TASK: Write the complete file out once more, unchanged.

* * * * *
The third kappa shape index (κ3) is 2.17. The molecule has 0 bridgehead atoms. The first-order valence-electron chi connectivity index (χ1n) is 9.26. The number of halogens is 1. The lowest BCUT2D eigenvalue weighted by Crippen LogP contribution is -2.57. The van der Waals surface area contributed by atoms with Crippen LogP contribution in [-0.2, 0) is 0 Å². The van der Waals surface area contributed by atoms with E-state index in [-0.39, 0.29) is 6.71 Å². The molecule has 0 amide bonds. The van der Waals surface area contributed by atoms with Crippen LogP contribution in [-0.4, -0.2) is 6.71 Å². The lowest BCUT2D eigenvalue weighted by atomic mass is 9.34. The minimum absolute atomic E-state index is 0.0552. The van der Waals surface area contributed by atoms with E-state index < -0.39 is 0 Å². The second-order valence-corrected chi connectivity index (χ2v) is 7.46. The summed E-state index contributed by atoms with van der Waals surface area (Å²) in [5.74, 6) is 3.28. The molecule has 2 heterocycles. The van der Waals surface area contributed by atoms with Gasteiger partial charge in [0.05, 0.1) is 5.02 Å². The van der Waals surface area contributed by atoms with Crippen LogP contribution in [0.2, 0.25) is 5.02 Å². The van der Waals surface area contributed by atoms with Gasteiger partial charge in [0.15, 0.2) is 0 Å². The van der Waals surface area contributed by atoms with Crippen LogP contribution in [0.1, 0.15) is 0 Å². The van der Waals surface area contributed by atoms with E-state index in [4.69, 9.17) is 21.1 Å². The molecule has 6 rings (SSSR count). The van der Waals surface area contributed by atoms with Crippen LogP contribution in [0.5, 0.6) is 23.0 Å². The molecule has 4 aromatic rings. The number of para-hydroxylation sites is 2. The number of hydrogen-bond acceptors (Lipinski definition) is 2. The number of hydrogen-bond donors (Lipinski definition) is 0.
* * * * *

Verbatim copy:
The third kappa shape index (κ3) is 2.17. The molecule has 0 bridgehead atoms. The first-order valence-electron chi connectivity index (χ1n) is 9.26. The number of halogens is 1. The lowest BCUT2D eigenvalue weighted by Crippen LogP contribution is -2.57. The van der Waals surface area contributed by atoms with Crippen LogP contribution in [-0.2, 0) is 0 Å². The van der Waals surface area contributed by atoms with E-state index in [-0.39, 0.29) is 6.71 Å². The molecule has 0 amide bonds. The van der Waals surface area contributed by atoms with Crippen LogP contribution in [-0.4, -0.2) is 6.71 Å². The lowest BCUT2D eigenvalue weighted by atomic mass is 9.34. The minimum absolute atomic E-state index is 0.0552. The van der Waals surface area contributed by atoms with E-state index < -0.39 is 0 Å². The second-order valence-corrected chi connectivity index (χ2v) is 7.46. The summed E-state index contributed by atoms with van der Waals surface area (Å²) in [5.74, 6) is 3.28. The molecule has 2 heterocycles. The van der Waals surface area contributed by atoms with Gasteiger partial charge in [0.05, 0.1) is 5.02 Å². The van der Waals surface area contributed by atoms with Crippen LogP contribution in [0.2, 0.25) is 5.02 Å². The van der Waals surface area contributed by atoms with Gasteiger partial charge in [0.15, 0.2) is 0 Å². The van der Waals surface area contributed by atoms with Crippen LogP contribution in [0.1, 0.15) is 0 Å². The van der Waals surface area contributed by atoms with E-state index in [4.69, 9.17) is 21.1 Å². The molecule has 6 rings (SSSR count). The van der Waals surface area contributed by atoms with Crippen LogP contribution in [0.5, 0.6) is 23.0 Å². The molecule has 4 aromatic rings. The number of para-hydroxylation sites is 2. The number of hydrogen-bond acceptors (Lipinski definition) is 2. The number of hydrogen-bond donors (Lipinski definition) is 0.